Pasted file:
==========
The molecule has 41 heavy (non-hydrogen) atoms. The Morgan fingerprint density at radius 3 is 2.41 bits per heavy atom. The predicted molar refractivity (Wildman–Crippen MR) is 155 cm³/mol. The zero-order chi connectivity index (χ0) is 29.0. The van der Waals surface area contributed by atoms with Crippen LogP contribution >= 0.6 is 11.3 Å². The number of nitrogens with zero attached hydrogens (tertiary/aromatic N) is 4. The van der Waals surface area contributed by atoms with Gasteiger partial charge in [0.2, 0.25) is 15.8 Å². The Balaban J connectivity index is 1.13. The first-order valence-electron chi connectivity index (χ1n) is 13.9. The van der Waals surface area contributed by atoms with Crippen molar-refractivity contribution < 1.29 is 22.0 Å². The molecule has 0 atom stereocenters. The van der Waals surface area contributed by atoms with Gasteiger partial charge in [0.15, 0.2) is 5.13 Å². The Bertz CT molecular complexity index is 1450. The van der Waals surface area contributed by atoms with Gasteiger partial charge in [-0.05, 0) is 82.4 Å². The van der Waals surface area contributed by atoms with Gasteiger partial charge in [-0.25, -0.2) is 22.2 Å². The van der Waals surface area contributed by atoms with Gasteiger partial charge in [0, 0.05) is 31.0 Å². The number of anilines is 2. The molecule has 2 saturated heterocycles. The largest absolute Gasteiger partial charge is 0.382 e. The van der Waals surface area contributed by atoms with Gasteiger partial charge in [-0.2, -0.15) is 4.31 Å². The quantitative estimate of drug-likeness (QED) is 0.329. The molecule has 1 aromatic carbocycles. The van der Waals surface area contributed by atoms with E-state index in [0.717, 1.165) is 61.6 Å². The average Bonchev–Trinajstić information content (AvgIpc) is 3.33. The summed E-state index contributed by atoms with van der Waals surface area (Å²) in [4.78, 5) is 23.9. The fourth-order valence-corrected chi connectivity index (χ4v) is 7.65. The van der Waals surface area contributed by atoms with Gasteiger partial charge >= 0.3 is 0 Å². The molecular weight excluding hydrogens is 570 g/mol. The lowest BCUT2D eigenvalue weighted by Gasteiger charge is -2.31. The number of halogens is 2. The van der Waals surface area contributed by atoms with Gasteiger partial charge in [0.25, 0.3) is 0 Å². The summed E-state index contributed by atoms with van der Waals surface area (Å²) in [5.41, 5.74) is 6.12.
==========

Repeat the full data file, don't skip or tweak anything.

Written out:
The molecule has 41 heavy (non-hydrogen) atoms. The Morgan fingerprint density at radius 3 is 2.41 bits per heavy atom. The predicted molar refractivity (Wildman–Crippen MR) is 155 cm³/mol. The zero-order chi connectivity index (χ0) is 29.0. The van der Waals surface area contributed by atoms with Crippen LogP contribution >= 0.6 is 11.3 Å². The number of nitrogens with zero attached hydrogens (tertiary/aromatic N) is 4. The van der Waals surface area contributed by atoms with Gasteiger partial charge in [0.2, 0.25) is 15.8 Å². The Balaban J connectivity index is 1.13. The first-order valence-electron chi connectivity index (χ1n) is 13.9. The van der Waals surface area contributed by atoms with Crippen molar-refractivity contribution < 1.29 is 22.0 Å². The molecule has 0 atom stereocenters. The van der Waals surface area contributed by atoms with Gasteiger partial charge in [0.15, 0.2) is 5.13 Å². The Bertz CT molecular complexity index is 1450. The van der Waals surface area contributed by atoms with Gasteiger partial charge in [-0.05, 0) is 82.4 Å². The van der Waals surface area contributed by atoms with Gasteiger partial charge in [-0.25, -0.2) is 22.2 Å². The van der Waals surface area contributed by atoms with Gasteiger partial charge in [0, 0.05) is 31.0 Å². The number of anilines is 2. The molecule has 2 saturated heterocycles. The largest absolute Gasteiger partial charge is 0.382 e. The van der Waals surface area contributed by atoms with Gasteiger partial charge in [-0.2, -0.15) is 4.31 Å². The quantitative estimate of drug-likeness (QED) is 0.329. The molecule has 1 aromatic carbocycles. The van der Waals surface area contributed by atoms with E-state index in [0.717, 1.165) is 61.6 Å². The average Bonchev–Trinajstić information content (AvgIpc) is 3.33. The summed E-state index contributed by atoms with van der Waals surface area (Å²) in [4.78, 5) is 23.9. The fourth-order valence-corrected chi connectivity index (χ4v) is 7.65. The van der Waals surface area contributed by atoms with Gasteiger partial charge >= 0.3 is 0 Å². The molecular weight excluding hydrogens is 570 g/mol. The lowest BCUT2D eigenvalue weighted by Gasteiger charge is -2.31. The number of halogens is 2. The van der Waals surface area contributed by atoms with Gasteiger partial charge in [0.25, 0.3) is 0 Å². The summed E-state index contributed by atoms with van der Waals surface area (Å²) in [5.41, 5.74) is 6.12.